Chinese New Year brought a sharp drop in the temperature from what had been a very warm winter. Being my fourth Guangdong New Year, it was still the second warmest. Temperatures were always between 10-20 degrees which made it great for walking around the villages and paddy fields, kicking shuttlecocks and sometimes even hittting them with the badminton racket. It also suited the production of the featured photograph in the newspaper - we look cold don't we! The text reads:
"Western son-in-law spending new years at the in-laws
Daniel, who works in Guangzhou as an English teacher, married Qingyuan girl Little Zhong in May last year. 'This is the first year I've had a new year dinner as a son-in-law so it is something very significant (for me)," he said as spoke to this reporter holding Little Zhong's hand. In the picture he is with Little Zhong, the grandfather, his parents-in-law and his brother after they finished a large new year meal. Little Zhong and Daniel have been together for three years and have spent their new years together at her family's place in Waangho street, Qingyuan. He said that he didn't have any family in Guangzhou and there wasn't a feeling of new year (for him) so he would certainly spend his new years in Qingyuan. Having lived in China many years, he understands the special significance of Chinese new year and when in China would definitely spend new year with his parents-in-law. He is preparing to take the family to have dimsum on the first day of the new year and visit relatives and friends."
It is rather hastily written, factually incorrect (it was a phone interview and her brother isn't in the picture) and repetitive but it is still pretty good, even if it is just the Qingyuan Daily.
Chinese new year also brought some breakthroughs in my language learning. My exposure to Qingyuan dialect must have reached a critical point where I've heard set phrases enough to understand a good portion of them without much thought; I can catch the general rhythm of speech - my brain can even parse the sentences of some of the faster speakers; I catch Qingyuan contractions which I knew existed but never heard them nor understood in speech; I can solve problems (like my missing pants this morning) and hold basic conversations. This doesn't mean that I'm fluent by any stretch of the imagination, but this level provides much more access into dinner conversations (notoriously difficult to follow), which means a presence and contribution to the discussion and, even more importantly, the ability to really start to build relationships and rapport. Everyone in my Chinese family has made an effort to include me but there are members who've really tried to sustain a connection despite my limitations of language. One of them is my Coffee Uncle. I'll call him that because there are so many uncles and he does have the distinction in our conversations as the uncle who, out of the blue, admitted a preference for coffee. Since the first time we met, he has always had the biggest smile and genuine yearning to communicate. It was only a few days ago that I managed to sustain a conversation of a few minutes with him. This is the purpose of language and I'm really glad to connect more.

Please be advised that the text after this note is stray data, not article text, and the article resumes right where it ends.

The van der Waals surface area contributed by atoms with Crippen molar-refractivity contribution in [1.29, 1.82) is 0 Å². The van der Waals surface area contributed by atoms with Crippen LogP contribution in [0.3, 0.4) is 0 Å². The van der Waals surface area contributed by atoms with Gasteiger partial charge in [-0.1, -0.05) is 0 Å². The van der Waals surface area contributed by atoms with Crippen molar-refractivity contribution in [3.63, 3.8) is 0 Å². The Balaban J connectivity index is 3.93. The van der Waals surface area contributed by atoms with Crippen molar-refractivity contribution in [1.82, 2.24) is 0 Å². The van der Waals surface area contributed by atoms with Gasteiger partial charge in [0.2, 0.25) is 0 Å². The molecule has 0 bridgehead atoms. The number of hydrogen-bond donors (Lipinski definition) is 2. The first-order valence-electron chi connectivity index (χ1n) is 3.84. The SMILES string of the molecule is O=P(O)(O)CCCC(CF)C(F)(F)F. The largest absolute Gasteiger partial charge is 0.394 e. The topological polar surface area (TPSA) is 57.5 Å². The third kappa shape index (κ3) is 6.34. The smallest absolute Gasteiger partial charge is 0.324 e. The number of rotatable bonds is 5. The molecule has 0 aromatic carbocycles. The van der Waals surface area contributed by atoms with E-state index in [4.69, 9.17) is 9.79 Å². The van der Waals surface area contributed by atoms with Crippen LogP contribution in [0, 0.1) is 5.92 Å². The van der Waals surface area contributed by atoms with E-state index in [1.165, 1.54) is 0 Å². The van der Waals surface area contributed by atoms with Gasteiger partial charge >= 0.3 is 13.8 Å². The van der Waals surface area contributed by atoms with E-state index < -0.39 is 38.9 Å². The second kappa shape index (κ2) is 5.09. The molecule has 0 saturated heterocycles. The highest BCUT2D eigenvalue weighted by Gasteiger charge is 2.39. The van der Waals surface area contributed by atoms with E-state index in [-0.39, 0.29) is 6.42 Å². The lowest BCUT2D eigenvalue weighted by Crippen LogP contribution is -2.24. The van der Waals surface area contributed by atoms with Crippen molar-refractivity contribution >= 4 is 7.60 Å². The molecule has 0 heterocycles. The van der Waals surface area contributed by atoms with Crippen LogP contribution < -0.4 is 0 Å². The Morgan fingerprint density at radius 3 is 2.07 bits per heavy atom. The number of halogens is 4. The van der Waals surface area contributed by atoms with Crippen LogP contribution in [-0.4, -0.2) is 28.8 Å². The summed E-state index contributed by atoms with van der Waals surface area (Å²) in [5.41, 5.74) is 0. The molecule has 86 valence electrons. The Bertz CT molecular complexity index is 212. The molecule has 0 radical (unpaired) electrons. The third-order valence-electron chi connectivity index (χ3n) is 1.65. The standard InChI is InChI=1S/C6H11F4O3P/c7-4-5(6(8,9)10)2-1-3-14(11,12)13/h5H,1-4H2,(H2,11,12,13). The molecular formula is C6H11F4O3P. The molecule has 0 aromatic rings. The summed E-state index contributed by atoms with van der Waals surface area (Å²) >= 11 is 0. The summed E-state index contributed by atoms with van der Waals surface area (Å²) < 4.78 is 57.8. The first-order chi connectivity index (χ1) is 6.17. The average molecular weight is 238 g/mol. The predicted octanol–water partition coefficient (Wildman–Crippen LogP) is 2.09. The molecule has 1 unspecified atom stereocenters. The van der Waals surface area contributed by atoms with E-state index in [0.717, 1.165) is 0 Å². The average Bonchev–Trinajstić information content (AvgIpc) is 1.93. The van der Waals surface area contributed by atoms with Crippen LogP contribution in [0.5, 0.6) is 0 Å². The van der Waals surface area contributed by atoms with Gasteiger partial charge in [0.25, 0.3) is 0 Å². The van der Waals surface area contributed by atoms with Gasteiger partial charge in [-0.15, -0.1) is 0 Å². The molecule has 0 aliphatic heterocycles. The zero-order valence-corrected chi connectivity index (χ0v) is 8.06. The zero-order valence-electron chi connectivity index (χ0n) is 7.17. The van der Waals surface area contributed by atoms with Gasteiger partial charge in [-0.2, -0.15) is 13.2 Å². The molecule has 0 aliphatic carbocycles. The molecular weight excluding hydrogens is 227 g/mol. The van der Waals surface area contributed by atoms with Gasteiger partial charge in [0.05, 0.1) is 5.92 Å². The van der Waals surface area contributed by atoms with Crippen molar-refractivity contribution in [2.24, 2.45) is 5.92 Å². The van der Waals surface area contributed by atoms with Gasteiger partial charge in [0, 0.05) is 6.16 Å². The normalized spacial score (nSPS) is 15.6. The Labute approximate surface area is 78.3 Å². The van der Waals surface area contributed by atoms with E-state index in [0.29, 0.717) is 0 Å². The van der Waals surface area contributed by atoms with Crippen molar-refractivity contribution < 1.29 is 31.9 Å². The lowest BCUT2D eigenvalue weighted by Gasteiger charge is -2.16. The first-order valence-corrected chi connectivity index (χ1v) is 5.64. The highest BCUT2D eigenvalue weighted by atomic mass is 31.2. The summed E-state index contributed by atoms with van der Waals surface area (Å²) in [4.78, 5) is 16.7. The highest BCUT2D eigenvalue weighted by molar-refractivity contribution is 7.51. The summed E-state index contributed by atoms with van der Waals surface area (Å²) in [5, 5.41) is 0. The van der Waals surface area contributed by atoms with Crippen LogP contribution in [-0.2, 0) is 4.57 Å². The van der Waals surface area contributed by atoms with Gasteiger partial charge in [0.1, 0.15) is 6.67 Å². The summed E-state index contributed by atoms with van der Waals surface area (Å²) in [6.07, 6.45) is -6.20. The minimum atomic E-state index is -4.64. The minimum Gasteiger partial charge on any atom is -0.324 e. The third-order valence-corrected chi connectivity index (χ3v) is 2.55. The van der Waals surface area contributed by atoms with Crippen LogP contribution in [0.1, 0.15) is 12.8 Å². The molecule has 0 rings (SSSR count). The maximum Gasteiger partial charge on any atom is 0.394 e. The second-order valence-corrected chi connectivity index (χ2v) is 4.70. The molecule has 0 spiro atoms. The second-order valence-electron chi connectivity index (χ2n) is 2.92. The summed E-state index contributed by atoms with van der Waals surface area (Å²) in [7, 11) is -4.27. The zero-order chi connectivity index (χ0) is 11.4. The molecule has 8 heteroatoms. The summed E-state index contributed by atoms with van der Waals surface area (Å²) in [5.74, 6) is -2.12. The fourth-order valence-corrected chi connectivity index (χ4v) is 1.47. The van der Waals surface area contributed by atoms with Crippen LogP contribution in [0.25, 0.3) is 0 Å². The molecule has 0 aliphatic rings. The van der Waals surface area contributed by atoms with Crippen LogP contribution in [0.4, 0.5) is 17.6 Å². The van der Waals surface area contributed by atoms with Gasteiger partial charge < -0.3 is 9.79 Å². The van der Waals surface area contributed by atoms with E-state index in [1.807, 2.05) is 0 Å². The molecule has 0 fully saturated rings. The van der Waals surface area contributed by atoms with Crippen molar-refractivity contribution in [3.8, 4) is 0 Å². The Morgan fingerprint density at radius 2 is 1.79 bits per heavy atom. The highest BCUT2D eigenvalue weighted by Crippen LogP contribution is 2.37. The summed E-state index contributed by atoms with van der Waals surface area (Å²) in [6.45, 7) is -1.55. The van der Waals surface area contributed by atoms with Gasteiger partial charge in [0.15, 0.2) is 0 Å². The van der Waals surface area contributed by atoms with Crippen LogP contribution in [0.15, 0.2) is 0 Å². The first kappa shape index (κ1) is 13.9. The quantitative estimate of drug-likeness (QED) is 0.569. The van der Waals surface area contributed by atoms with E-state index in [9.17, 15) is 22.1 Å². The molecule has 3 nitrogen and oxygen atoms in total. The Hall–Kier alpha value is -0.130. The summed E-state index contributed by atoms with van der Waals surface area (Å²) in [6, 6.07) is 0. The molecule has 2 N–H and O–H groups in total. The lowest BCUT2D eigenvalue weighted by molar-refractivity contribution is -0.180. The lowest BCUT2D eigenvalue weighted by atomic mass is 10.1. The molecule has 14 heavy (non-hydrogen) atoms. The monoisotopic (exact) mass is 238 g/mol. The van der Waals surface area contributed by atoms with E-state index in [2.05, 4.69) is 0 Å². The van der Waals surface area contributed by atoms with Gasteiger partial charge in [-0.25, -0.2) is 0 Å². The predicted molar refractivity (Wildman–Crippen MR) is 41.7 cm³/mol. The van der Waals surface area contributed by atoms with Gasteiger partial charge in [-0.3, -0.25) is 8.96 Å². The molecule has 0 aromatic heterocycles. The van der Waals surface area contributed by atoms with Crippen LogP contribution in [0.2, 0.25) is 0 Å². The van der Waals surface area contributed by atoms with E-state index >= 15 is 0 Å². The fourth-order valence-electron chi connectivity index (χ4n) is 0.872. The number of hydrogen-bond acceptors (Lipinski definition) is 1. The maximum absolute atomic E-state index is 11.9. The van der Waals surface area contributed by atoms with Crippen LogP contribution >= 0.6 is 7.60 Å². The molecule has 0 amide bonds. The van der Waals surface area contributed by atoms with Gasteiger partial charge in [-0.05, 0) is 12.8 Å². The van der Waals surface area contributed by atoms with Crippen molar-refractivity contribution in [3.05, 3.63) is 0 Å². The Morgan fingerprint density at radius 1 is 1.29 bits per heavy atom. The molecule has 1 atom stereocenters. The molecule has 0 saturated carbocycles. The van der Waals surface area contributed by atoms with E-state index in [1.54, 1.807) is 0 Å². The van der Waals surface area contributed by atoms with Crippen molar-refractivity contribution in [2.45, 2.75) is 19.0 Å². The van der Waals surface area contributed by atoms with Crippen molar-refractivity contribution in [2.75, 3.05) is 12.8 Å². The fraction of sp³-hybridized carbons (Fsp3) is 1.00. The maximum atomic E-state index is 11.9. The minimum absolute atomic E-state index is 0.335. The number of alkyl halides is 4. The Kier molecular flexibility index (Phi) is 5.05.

I also tend to be not just the linguist but language analyst, I'm piecing together some interesting regionalisms too. Despite the fact that my Qingyuan extended family mostly grew up within 15 kilometres of each other, there are still interesting differences in language. A case in point is a word as simple as the number two, which sounds like "yee" (the same as in Hong Kong Cantonese) in my new home village of Waangho, but sounds like "zzzz" in my cousin's hometown of Dayou down the road. Apart from the cute closeness in the English alphabet (y->z) there isn't much apparent to indicate why this might be the case, and it is still rather gobsmacking that a word as fundamental as a number can have such different pronunciation. (I should add, in case you are that way inclined that it is of the same origin; these two forms come from the same ancestor that gives Mandarin "er", Japanese "Ni" etc. By coincidence we have our future brother-in-law staying in our apartment with us, who comes from Maoming in western Guangdong (300 kilometres away). It isn't much of a surprise that their Cantonese has some significant differences to what is spoken in Guangzhou and Qingyuan but it is a mutually understandable variant. (I have trouble understanding but that goes without saying.) But what makes this a coincidence is that they have two consonants that are different, and one of them affects the number two, which they say as "ngee". I only raise this because it is the way of the amateur language analyst. It offers a door of exploration. It is quite possible that one of the reasons I can't understand some people is because some fundamental words are fundamentally different in sound. Sometimes catching these small differences is your way in.
We went on an often misguided voyage to Maoming (the hometown of my future brother in law). I finally swam at a Chinese beach, and it wasn't bad and ate a different kind of completely authentic country cuisine. Qingyuan people are crazy about chickens and geese. Maoming people love their seafood, ducks and chickens. Since I've loosened up a little about the food that I eat I could at least try these things without confusing people too much. One of the most important parts of life is exploration and experiencing.